You can find mod_wsgi at the source listed in the Resources. After you make sure the httpd_devel package is installed, installing mod_wsgi is as simple as extracting the tarball and issuing the normal ./configure and ‘make install’ commands.
Running Trac under mod_wsgi
If you look under /opt/trac, you’ll notice two directories: one labeled apache, and one with the label of the project that you assigned when you installed this instance of Trac. You’ll start by creating an application script in the apache directory. The application script is listed in Listing 1.
Listing 1: /opt/trac/apache/trac.wsgi
sys.stdout = sys.stderr
os.environ['TRAC_ENV'] = '/opt/trac/test_proj'
application = trac.web.main.dispatch_request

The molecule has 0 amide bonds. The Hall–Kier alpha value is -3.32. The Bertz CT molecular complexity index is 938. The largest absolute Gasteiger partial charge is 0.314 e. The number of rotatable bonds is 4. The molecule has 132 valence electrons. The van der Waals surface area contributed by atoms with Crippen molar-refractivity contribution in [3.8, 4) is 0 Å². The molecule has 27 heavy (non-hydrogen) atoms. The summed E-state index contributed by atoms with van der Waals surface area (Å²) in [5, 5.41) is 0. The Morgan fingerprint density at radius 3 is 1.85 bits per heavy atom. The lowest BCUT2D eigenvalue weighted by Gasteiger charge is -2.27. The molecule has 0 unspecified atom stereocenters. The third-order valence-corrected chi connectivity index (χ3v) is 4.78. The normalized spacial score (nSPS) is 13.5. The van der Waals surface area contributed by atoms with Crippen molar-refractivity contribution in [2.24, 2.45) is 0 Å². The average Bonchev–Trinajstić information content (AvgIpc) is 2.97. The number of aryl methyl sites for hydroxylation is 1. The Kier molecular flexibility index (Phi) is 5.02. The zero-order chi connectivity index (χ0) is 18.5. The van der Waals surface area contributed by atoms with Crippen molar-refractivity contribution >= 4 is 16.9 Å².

(Note the ‘sys.stdout = sys.stderr’ line. This is necessary due to the way WSGI handles communications between the Python script and the httpd instance. If there is any code in the script that prints to STDOUT (such as debug messages), then the httpd instance can crash.)
After creating the application script, you’ll modify httpd.conf to load the wsgi module and set up the Trac application. After the LoadModule lines, insert a line for mod_wsgi:
LoadModule wsgi_module modules/mod_wsgi.so
Next, go to the bottom of httpd.conf and insert the text in Listing 2. This text configures the wsgi module for one particular site; it can be used under the default httpd configuration as well as under VirtualHost directives.
Listing 2: Excerpt from httpd.conf:
WSGIDaemonProcess trac user=trac_user group=trac_user threads=25
WSGIScriptAlias /trac /opt/trac/apache/trac.wsgi
Allow from all
Note the WSGIScriptAlias identifier. The /trac keyword (first parameter) specifies where in the directory tree the application will exist. With this configuration, If you go to your server’s root address, you’ll see the default CenOS splash page. If you add /trac after the address, you’ll hit your Trac instance.